The resulting zone of low-ozone air could drift as far south as New York, according to experts who warn of increased skin-cancer risk.

The stratosphere’s global blanket of ozone—about 12 miles (20 kilometers) above Earth—blocks most of the sun‘s high-frequency ultraviolet (UV) rays from hitting Earth’s surface, largely preventing sunburn and skin cancer.

But a continuing high-altitude freeze over the Arctic may have already reduced ozone to half its normal concentrations—and “an end is not in sight,” said research leader Markus Rex, a physicist for the Alfred Wegener Institute for Polar and Marine Research in Bremerhaven, Germany.

Preliminary data from 30 ozone-monitoring stations throughout the Arctic show the Read more…

The Causes of Rising Food Prices

March 17, 2011 Comments off

thenewamerican.com

Food prices are rising quickly around the world. Part of the problem is weather. The winter wheat crop in China has been poor. Australia has suffered floods, while Russia has undergone a drought. The earthquake and tsunami in Japan, no doubt, will hammer the very intensive agricultural production of the limited arable land on that archipelago. Weather-related agricultural problems, however, balance out fairly quickly. Mythical “global warming” aside, weather has ups and downs, and farmers, who are smart folks, take that into account. The Soviet Union, whose vassal state the Ukraine was once one of the best farmlands on earth, never managed to feed its people well, because a communist-controlled economy destroys Read more…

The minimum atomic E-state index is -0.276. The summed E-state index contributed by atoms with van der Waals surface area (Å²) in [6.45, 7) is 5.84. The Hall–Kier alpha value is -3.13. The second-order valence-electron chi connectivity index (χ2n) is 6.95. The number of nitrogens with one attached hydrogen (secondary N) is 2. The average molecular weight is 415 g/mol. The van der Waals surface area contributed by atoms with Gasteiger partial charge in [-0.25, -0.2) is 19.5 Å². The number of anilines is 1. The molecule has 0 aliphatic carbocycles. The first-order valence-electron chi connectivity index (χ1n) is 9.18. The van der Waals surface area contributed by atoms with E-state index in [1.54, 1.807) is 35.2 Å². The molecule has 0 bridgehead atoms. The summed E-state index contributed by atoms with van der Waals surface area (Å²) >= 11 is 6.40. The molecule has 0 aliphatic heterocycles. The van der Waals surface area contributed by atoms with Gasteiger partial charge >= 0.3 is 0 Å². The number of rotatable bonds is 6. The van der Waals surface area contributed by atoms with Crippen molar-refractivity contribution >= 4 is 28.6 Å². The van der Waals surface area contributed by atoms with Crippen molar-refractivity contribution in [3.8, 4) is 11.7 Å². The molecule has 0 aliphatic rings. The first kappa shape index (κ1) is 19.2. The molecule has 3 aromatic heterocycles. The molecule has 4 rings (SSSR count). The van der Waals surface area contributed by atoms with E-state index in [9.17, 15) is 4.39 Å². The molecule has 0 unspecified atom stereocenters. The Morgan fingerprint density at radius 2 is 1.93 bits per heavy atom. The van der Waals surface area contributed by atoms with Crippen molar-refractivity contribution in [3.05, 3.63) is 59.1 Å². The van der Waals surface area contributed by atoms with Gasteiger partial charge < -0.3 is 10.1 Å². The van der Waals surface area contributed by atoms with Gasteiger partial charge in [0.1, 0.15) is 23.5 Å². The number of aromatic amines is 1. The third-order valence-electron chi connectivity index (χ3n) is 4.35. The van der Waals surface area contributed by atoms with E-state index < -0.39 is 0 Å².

The Oil-Food Price Shock

March 11, 2011 Comments off

thenation.com

When future historians attempt to trace the origins of the current turmoil in the Middle East, they will find that one of the earliest of the many explosions of rage occurred in Algeria and was triggered by the rising price of food. On January 5, young protesters in Algiers, Oran and other major cities blocked roads, attacked police stations and burned stores in demonstrations against soaring food prices. Other concerns—high unemployment, pervasive corruption, lack of housing—also aroused their ire, but food costs provided the original impulse. As the epicenter of youthful protest moved elsewhere, first to Tunisia and then to Egypt and other countries, the food price issue was subordinated to more explicitly political demands, but it never disappeared. Indeed, the rising cost of food has been a major theme of anti government demonstrations in Jordan, Sudan and Yemen. With the price of most staples still climbing—spurred in part by a parallel surge in oil costs—more such protests are bound to occur.

Whatever the outcome of the protests, uprisings and rebellions now sweeping the Middle East, one thing is guaranteed: the world of oil will be permanently transformed.

From crippling droughts in the Ukraine and Russia to region-shaking unrest in Tunisia, rising commodity prices and extreme weather events are already threatening Read more…

Global warming could increase diseases originating from water sources

February 20, 2011 Comments off

WASHINGTON (AFP) – Climate change could increase exposure to water-borne diseases originating in oceans, lakes and coastal ecosystems, and the impact could be felt within 10 years, US scientists told a conference in Washington on Saturday.

Several studies have shown that shifts brought about by climate change make ocean and freshwater environments more susceptible to toxic algae blooms and allow harmful microbes and bacteria to proliferate, researchers from the National Oceanic and Atmospheric Administration said.

In one study, NOAA scientists modeled future ocean and weather patterns to predict the effect on blooms of Alexandrium catenella, or the toxic “red tide,” which can accumulate in shellfish and cause symptoms, including paralysis, and can sometimes be deadly to humans who eat the Read more…